Introduction: Paperclip Office Supply Gliders

About: I'm me!!

Some neat little gliders with a paperclip as the fuselage, and they fly quite well. They do work outdoors on dry days, and if you are going to fly them indoors it helps to have a big room. Unlike traditional paper airplanes the nose does not damage when hitting walls, furniture, etc.

You will need to be good at straightening out paperclips with needle nose pliers, however paperclips are cheap, and it does not take much practice before you get the hang of it.

Things you will need,


-A Paper Clip(you want the jumbo ones, not the little ones)
-Card-stock(highly recommended, regular paper is too floppy.) or index card, at least 5" long, though 8" long is better as you have more room for the wings.
-Glue(regular white school glue is fine)


-Needle-nose pliers
-Sharpie, or other marker.

Step 1: Supplies

-A Paper Clip

-Card-stock(highly recommended, regular paper is too floppy.) or index cards(at least 5" long, though 8" long is better)

-Glue(regular white school glue is fine)


-Needle-nose pliers


-Sharpie, or other marker.

Step 2: Making the Wings

Also while I show dimensions with a ruler, there is no need to use the exact measurements. The ruler is only there to help give a sense of proportion, so you have a rough idea of the sizes the wings should be. Feel free to experiment, and be creative.

Step 1- Fold paper in half

Step 2- Draw tail/ tail wing design with pen on the side with the crease, and cut.

Step 3- Draw main wing brace(the pic that looks like two rectangles) and cut.

Step 4- Draw the main wing using the fold to keep it symmetrical(like the tail and the brace). Once cut, trace it out on some card stock and cut to get a wing without a crease in the middle. It will help later if you use the creases on the template to mark the middle line on the non-creased wing.

You do not need to keep the wing with the crease.

Step 3: Making the Fuselage

Step 1- straighten out the two biggest bends in the paperclips, but leave the smallest one. Be sure to keep the paperclip as straight as possible.

Step 2- Bend a small portion of the paper clip near the small bend to create the "nose" (see pic)

Step 3- Bend another very small portion on the opposite end to a 90 degree angle, the paperclip should lie flat on the nose and bent tail.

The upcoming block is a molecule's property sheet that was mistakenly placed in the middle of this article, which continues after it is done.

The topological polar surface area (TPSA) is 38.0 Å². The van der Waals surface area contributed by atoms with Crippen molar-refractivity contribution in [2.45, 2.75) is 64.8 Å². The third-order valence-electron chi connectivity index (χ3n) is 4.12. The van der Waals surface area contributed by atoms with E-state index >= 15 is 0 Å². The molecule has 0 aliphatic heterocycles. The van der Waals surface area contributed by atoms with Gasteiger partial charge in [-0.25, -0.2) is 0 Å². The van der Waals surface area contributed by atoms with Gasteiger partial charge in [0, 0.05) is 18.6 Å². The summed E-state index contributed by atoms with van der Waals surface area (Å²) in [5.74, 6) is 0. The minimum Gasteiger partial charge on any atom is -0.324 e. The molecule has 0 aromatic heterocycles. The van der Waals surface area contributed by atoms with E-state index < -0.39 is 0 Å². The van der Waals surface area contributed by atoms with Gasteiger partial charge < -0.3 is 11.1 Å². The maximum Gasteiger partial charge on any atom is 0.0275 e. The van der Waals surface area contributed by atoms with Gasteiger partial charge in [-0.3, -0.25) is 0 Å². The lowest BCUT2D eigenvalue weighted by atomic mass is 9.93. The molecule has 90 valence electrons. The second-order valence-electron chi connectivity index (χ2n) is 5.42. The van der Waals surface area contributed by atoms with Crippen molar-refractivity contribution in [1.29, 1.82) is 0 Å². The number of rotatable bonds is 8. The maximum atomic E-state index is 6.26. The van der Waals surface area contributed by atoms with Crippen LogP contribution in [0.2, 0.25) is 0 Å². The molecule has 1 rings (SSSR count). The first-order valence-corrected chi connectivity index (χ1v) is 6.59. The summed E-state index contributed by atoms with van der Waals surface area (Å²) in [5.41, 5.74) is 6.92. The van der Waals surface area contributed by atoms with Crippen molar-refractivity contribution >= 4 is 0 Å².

Step 4: Adding the Wings and Finishing Fuselage

Step 1- Apply Glue to the inside of the tail, be sure to smear the glue to apply an even thin layer of glue.

Step 2- Put tail end of paper clip inside the tail and press paper together, try to keep the tail wings parallel to the paper clip. Also try to not have the paper clip on the edge of the paper, as the paper needs to completly sorround the diameter of the paper clip so that it stays in place.

Step 3- With the Needle nose pliers sticking off the edge of a table, find the balancing point of the plane and mark it with the sharpie

Step 4- Make a rectangular "bump" in the paper clip centered on the balancing point, be careful to keep it aligned with the nose and tail(if you were to imagine remove the tail wings, the whole paperclip would lie perfectly flat on a flat surface)

Step 5- Glue the inside of the support and similar to how you glued the tail wings you will glue the support for the main wing(note the main wing attaches on top of the support, so be careful not to put it in upside down.)

Step 6- Glue the main wing to the tabs of the support, let dry.


Step 5: Adjusting the Plane

Chances are you will throw the plane and it will dive bomb, or turn to the side. So we will need to make slight adjustments.

However once adjusted it will fly beautifully.

Step 1- Lightly throw it to see how the plane flies, if it dive bombs or tries to flip upside down, or both it means we need more lift. If it acts like it's climbing little mountains(going up and down and up and down) it will need less lift. To adjust this we bend the wire up or down ever so slightly by the tail

Step 2- the first image shows the flight patterns and the direction to bend the wires to fix it. Note the curves indicating which way to bend the wire are greatly exaggerated, you want to make very small adjustments at a time.

Step 3- Once the plane stays level you can bend the wire slightly side to side if the plane consistently curves strongly to one direction. Note it could veer to the sides depending on how it is thrown.

Step 4- Enjoy!

Here is a video of it flying (barely threw it as I did not want to hurt my cat if it hit him, still went pretty far though considering.)